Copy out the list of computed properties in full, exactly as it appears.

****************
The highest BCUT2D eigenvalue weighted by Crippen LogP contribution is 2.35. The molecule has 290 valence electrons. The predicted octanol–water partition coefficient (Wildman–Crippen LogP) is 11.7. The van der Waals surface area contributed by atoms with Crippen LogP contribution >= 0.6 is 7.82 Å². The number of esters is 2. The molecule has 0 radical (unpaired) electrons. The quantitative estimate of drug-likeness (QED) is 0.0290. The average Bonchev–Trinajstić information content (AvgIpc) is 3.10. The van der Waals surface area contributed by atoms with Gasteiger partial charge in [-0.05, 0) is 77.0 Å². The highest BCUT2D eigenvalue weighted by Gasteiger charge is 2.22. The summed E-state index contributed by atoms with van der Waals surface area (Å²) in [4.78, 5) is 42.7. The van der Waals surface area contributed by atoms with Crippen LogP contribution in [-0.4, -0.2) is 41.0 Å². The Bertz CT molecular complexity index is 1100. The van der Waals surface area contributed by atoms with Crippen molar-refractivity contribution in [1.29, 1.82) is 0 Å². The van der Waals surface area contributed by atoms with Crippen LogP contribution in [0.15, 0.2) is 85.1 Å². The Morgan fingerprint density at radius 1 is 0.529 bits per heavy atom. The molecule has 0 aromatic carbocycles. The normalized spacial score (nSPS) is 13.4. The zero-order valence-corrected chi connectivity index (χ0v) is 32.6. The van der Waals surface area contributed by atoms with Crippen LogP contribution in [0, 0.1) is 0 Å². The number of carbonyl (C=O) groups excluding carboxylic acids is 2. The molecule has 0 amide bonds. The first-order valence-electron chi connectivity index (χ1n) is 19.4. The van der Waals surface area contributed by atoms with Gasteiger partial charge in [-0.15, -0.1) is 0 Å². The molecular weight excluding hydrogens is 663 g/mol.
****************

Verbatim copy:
The highest BCUT2D eigenvalue weighted by Crippen LogP contribution is 2.35. The molecule has 290 valence electrons. The predicted octanol–water partition coefficient (Wildman–Crippen LogP) is 11.7. The van der Waals surface area contributed by atoms with Crippen LogP contribution >= 0.6 is 7.82 Å². The number of esters is 2. The molecule has 0 radical (unpaired) electrons. The quantitative estimate of drug-likeness (QED) is 0.0290. The average Bonchev–Trinajstić information content (AvgIpc) is 3.10. The van der Waals surface area contributed by atoms with Gasteiger partial charge in [-0.05, 0) is 77.0 Å². The highest BCUT2D eigenvalue weighted by Gasteiger charge is 2.22. The summed E-state index contributed by atoms with van der Waals surface area (Å²) in [4.78, 5) is 42.7. The van der Waals surface area contributed by atoms with Crippen LogP contribution in [-0.4, -0.2) is 41.0 Å². The Bertz CT molecular complexity index is 1100. The van der Waals surface area contributed by atoms with Crippen molar-refractivity contribution in [1.29, 1.82) is 0 Å². The van der Waals surface area contributed by atoms with Crippen LogP contribution in [0.15, 0.2) is 85.1 Å². The Morgan fingerprint density at radius 1 is 0.529 bits per heavy atom. The molecule has 0 aromatic carbocycles. The normalized spacial score (nSPS) is 13.4. The zero-order valence-corrected chi connectivity index (χ0v) is 32.6. The van der Waals surface area contributed by atoms with Crippen LogP contribution in [0, 0.1) is 0 Å². The number of carbonyl (C=O) groups excluding carboxylic acids is 2. The molecule has 0 amide bonds. The first-order valence-electron chi connectivity index (χ1n) is 19.4. The van der Waals surface area contributed by atoms with Gasteiger partial charge in [-0.15, -0.1) is 0 Å². The molecular weight excluding hydrogens is 663 g/mol.